• The activities of this lesson can be done in cooperative learning groups, thus allowing students with special needs to be and use peer tutors to encourage their success.
  • The explanations, activities and textbook clips can be made into podcasts to allow students to watch and listen to the activities repeatedly throughout the time span for this lesson.

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cited sources
Cited Sources

Teacher Section

web2k.wsfcs.k12.nc.us/.../Mr.%20Royal.htm

What a Gas?

Student Learning Section

Activity

Student Data Sheet (Provide each student with this sheet before beginning the student Learning Section.)

Podcasts

Dr. Carlson

United Streaming

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slide13

Physical and Chemical Changes

A Student Learning Tool

chemical and physical changes for student engagement
Chemical and Physical Changes for Student Engagement

Introduction

Learning Goals

Assessment

Learning Activity

Enrichment

chemical and physical changes

Introduction

Chemical and Physical Changes

This activity is for enrichment or further learning to help you understand what is actually happening in physical and chemical changes. You may work on this activity alone or with a partner at home or at school.

Learning Goals

Learning Activity

Assessment

Enrichment

introduction
Introduction

Remember that a physical change is a change in size, shape, appearance, or volume of a substance. A change of state (solid, liquid, gas) is also a physical change. Chemical changes in matter are changes that produce new substances with different characteristics.

Learning Goals

Learning Activity

Assessment

Enrichment

learning goals
Learning Goals

During this activity your goal is to learn the difference in a physical and chemical change and what happens when these changes occur in various matter.

Learning Activity

Introduction

Assessment

Enrichment

assessment
Assessment

To assess your understanding of the activities, check your Data Chart you created in your Scientist’s Notebook with your teacher’s chart when you finish. If you missed an item, discuss it with a learning partner or your teacher.

Learning Goals

Learning Activity

Introduction

Enrichment

how many ways can you produce physical and chemical changes
How Many Ways Can You Produce Physical and Chemical Changes?

Create a Data Sheet as directed below to record your observations:

Make a chart with the following headings across the top: Demonstrations, Change in size or shape, Change in appearance, New substance produced, Physical or Chemical Change?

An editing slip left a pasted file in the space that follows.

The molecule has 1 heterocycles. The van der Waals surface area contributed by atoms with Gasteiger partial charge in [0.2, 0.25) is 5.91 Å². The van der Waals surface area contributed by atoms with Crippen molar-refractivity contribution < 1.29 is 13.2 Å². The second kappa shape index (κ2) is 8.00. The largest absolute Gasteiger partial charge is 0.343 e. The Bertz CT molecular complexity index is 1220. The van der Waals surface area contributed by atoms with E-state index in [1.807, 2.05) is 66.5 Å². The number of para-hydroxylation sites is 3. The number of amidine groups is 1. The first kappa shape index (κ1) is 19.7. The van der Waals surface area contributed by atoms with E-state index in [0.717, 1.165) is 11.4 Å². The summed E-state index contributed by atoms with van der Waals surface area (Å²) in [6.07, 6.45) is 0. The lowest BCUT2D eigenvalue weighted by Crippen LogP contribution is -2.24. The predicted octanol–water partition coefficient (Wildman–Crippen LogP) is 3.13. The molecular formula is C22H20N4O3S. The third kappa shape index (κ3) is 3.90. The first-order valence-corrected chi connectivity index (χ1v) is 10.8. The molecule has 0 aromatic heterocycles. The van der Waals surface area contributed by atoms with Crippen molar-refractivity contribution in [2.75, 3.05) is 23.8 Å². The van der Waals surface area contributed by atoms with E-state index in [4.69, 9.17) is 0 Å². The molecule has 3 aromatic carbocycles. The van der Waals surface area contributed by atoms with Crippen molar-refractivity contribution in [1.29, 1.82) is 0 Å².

Learning Goals

Introduction

Assessment

Enrichment

making your data chart cont d
Making Your Data Chart (cont’d)

Under the Demonstrations heading in the first column of your chart, list:

Pennies in vinegar and salt then wash and dry them, Burn a match, Toast bread until it’s burned, mix lemonade mix and water, Drink a cup of mixed lemonade, Melt an ice cube, Burn a wax candle, Set few drops of rubbing alcohol in dish and let set overnight, Crumple square of aluminum foil into a ball, Break cookie into four pieces, Drop an antacid tablet into water.

Learning Goals

Introduction

Assessment

Enrichment

procedure
Procedure:

Ask your parent for permission to use the kitchen for the activity. (Your parent might enjoy working with you.) Remember to promise to clean up your own mess AND DO IT when you finish.

Do each activity listed under “Demonstration” in your chart and collect your data as needed to finish your chart. Start with the Pennies in Vinegar and Salt as guided with the following slides.

Learning Goals

Introduction

Assessment

Enrichment

dirty pennies activity
Dirty Pennies-Activity

Mix 1-tablespoon salt and 4 -tablespoons vinegar in a clear plastic cup. Drop in dirty pennies and watch what happens. Remove the pennies, wash them off with water, and dry them with paper towels.

Why does this happen? (When you click next you will see an explanation of what has happened.) Put your results in your Data Chart.

Learning Goals

Introduction

Assessment

Enrichment

dirty pennies activity1
Dirty Pennies-Activity

Oxygen in the air combines with the copper on the pennies to form a dull copper oxide coating. Vinegar is acetic acid. Salt is sodium chloride. When these two chemicals mix, they react to form a small amount of hydrochloric acid. This acid has the ability to remove the oxide. The result? A penny that looks like new. If you leave the pennies in the solution too long, the hydrochloric acid will etch the pennies and the suspended dirt in the solution will settle on the pennies again.

Do the remainder of activities from your Data Sheet.

Learning Goals

Introduction

Assessment

Enrichment

enrichment
Enrichment

Watch the video What’s Cooking. When you finish discuss what you learned with your learning team. Can you explain the chemical and physical changes that you saw in the video?

Learning Goals

Learning Activity

Introduction

Assessment

what do you think
What Do You Think?

Now that you have finished this activity, discuss within your learning team, what you have learned. Explain to your team the difference in a chemical and physical change. Quiz your team. Can you stump someone?

Learning Goals

Learning Activity

Introduction

Assessment